Still, the whole scenario, in which it is necessary to escape a seemingly impossible situation, is really, really well-done.  As Walt Disney hisself noted, "the suspense is swell."  I don't know about this "not a piece o' sendin' apparatus," though--I can imagine all sorts of practical problems with that.

The plotting is just so clever--all this fun spy stuff.

…and then there's this, which, alas, turns out to be a narrative cul de sac: sure, Mickey serves as a waiter, but we never actually see him having to be a taster.  I'm trying to envision how all these people who hate the shit out of Vulter would get this poison into his food in the first place, and not having a lot of luck.  Just another of the island's mysteries!

So much skulking around!  Here, I just want to point out that Gloomy bayonetted a guy to death and took his stuff.  Really.  That's why they couldn't show the scene: it was too gruesome.  This one guy I know has a cousin who told me that.  You know--the one who works down at the docks?

And then all this elaborate escape stuff, complete with underwater blowtorching--superior quality!  Goshdarn.

Well whaddaya know--it appears that this little series is now concluded.  Better late than never!  Next time: a thing that is different than the things of the previous time.  Whuh?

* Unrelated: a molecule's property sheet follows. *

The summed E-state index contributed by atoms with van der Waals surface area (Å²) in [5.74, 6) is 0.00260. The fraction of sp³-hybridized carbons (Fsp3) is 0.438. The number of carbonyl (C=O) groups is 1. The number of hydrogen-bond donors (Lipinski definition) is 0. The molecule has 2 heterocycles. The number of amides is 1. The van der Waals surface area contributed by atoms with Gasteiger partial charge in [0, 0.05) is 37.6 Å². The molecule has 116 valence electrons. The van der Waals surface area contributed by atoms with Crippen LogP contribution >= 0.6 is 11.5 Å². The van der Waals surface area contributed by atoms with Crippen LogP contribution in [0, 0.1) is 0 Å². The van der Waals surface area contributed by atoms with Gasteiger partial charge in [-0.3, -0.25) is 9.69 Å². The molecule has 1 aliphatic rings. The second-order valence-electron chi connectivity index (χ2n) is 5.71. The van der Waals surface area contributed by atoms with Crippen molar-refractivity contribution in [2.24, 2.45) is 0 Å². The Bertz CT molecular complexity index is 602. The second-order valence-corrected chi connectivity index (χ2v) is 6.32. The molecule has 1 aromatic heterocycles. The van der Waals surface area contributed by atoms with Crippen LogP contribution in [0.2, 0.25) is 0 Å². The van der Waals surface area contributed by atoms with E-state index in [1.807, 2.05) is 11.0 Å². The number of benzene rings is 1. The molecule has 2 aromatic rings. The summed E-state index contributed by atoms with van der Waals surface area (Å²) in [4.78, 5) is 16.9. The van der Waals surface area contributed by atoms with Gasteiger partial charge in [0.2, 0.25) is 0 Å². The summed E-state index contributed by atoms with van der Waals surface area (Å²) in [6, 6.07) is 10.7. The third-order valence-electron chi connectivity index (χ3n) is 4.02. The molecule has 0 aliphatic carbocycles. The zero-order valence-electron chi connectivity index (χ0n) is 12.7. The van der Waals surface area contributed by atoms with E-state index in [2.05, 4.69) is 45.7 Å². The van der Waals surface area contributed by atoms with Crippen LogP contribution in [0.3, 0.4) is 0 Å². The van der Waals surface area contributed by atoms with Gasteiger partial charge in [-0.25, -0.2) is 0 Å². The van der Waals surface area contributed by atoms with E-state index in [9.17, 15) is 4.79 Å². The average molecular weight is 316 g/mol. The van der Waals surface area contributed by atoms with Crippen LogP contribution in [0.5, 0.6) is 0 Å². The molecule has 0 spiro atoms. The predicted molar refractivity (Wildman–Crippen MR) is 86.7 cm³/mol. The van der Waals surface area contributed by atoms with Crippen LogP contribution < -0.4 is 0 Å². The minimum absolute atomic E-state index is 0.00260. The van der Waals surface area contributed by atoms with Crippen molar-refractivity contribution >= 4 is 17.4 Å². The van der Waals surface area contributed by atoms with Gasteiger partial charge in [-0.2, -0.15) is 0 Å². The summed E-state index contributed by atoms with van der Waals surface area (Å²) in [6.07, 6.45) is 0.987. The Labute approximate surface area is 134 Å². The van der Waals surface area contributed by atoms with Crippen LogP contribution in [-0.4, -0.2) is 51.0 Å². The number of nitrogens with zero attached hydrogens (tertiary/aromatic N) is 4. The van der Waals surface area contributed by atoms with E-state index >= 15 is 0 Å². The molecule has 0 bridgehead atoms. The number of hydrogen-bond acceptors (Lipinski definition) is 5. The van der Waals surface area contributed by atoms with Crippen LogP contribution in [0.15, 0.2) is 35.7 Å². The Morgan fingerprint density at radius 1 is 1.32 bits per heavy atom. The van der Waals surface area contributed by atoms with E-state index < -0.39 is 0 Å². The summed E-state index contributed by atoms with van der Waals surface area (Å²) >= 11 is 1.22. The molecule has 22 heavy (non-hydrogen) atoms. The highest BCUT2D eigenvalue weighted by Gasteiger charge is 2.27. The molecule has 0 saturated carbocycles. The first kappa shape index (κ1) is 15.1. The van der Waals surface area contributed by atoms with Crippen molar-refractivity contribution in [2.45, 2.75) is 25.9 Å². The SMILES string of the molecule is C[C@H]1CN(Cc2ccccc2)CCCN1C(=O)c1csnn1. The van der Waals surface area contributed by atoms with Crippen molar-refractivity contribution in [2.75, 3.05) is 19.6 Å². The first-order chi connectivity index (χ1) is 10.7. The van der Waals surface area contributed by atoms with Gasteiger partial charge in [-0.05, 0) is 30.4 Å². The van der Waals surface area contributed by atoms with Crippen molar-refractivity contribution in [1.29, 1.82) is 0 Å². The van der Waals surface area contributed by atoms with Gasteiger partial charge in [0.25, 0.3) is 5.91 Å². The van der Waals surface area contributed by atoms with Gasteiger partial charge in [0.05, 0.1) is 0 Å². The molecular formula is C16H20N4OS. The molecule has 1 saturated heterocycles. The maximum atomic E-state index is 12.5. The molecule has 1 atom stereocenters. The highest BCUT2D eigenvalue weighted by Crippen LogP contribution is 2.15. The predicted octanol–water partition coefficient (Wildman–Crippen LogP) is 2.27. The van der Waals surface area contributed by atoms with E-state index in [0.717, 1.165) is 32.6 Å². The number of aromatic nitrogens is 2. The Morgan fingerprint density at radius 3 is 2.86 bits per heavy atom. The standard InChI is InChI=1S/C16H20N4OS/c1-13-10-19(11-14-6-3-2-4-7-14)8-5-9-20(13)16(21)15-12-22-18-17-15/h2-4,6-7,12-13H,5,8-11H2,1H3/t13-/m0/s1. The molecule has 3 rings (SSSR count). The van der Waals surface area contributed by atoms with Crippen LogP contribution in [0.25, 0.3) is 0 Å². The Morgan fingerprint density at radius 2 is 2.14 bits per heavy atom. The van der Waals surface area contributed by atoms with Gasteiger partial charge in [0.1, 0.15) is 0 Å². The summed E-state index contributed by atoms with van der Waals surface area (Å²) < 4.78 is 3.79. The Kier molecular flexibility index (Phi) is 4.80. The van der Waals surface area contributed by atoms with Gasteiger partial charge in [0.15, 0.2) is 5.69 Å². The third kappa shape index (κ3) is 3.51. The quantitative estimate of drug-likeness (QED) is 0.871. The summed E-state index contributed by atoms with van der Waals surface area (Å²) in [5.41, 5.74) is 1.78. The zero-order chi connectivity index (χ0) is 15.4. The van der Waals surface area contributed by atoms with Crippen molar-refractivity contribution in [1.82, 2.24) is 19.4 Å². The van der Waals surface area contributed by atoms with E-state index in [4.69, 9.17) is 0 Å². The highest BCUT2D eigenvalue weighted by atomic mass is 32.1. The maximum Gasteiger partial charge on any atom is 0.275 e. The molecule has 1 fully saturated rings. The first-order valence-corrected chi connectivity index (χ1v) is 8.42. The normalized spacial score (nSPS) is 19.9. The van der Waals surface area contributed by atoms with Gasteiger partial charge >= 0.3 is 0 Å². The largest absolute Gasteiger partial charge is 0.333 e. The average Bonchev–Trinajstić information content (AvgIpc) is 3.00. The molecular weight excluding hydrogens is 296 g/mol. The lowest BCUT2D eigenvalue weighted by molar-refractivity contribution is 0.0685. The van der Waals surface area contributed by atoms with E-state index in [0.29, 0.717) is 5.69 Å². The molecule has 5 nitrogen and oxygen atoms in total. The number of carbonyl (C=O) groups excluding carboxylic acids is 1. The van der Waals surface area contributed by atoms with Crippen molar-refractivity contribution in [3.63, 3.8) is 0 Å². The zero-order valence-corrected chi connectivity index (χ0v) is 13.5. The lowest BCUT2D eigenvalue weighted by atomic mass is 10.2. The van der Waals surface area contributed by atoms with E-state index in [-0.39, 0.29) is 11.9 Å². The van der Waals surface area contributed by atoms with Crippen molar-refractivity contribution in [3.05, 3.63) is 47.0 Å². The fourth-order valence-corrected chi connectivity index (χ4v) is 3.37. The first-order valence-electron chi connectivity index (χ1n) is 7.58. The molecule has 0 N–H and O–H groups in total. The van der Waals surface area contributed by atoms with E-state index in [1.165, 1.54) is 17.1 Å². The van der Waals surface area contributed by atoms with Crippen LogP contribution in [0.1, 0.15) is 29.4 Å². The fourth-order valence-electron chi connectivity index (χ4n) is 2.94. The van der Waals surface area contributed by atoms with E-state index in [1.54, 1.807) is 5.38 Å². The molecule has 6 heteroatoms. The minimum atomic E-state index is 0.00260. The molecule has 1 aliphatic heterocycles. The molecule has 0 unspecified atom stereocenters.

Blogger ramapith said...

Mickey not getting to actually be a taster always struck me as the story's great oversight. I can think of half a dozen ways that could have gone. (Maybe he secretly spits out his test mouthful; then throws a fit pretending to be poisoned, gets taken to an infirmary, then escapes to do some more spying while everyone thinks he's out of action. Then he learns, unexpectedly, that it's a good thing he spit out that mouthful—because it really was poisoned.)

September 26, 2012 at 12:26 AM  
Blogger Christopher said...

I've read the Best Comics anthology version of this story, and apparently it's been edited. There is no mention of food tasting and death by poison in the version I read, nor is there the "Gloomy bayonets a guy" scene.

September 26, 2012 at 2:51 AM  
Anonymous Anonymous said...




September 27, 2012 at 6:28 PM  
Blogger GeoX, one of the GeoX boys. said...


September 27, 2012 at 6:46 PM  
Blogger ramapith said...

Thanks, Thad (!!!!!). I'm just guessing it's you.

September 28, 2012 at 1:41 AM  
Blogger Joe Torcivia said...

I said this way back in a Gladstone letter column after they ran “The Pirate Submarine”, and I’ll repeat it here.

Perhaps my favorite vehicle in all of fiction is the Flying Sub from VOYAGE TO THE BOTTOM OF THE SEA.

This small two-to-four man craft would drop out of the nose of the vast Submarine Seaview, traveling beneath the waves or soaring above the clouds, propelling the protagonists of the show into fantastic adventure! It was a visual effect unparalleled in the television productions of its day.

Later discovering the “submarplane”, in Gottfredson’s “The Pirate Submarine”, its fun to consider that Mickey Mouse did it first! …Albeit closer in conception to what such a craft “might have looked like” in the ‘30s (more plane-based) than the sleek saucer-like craft of the ‘60s.

September 29, 2012 at 8:07 AM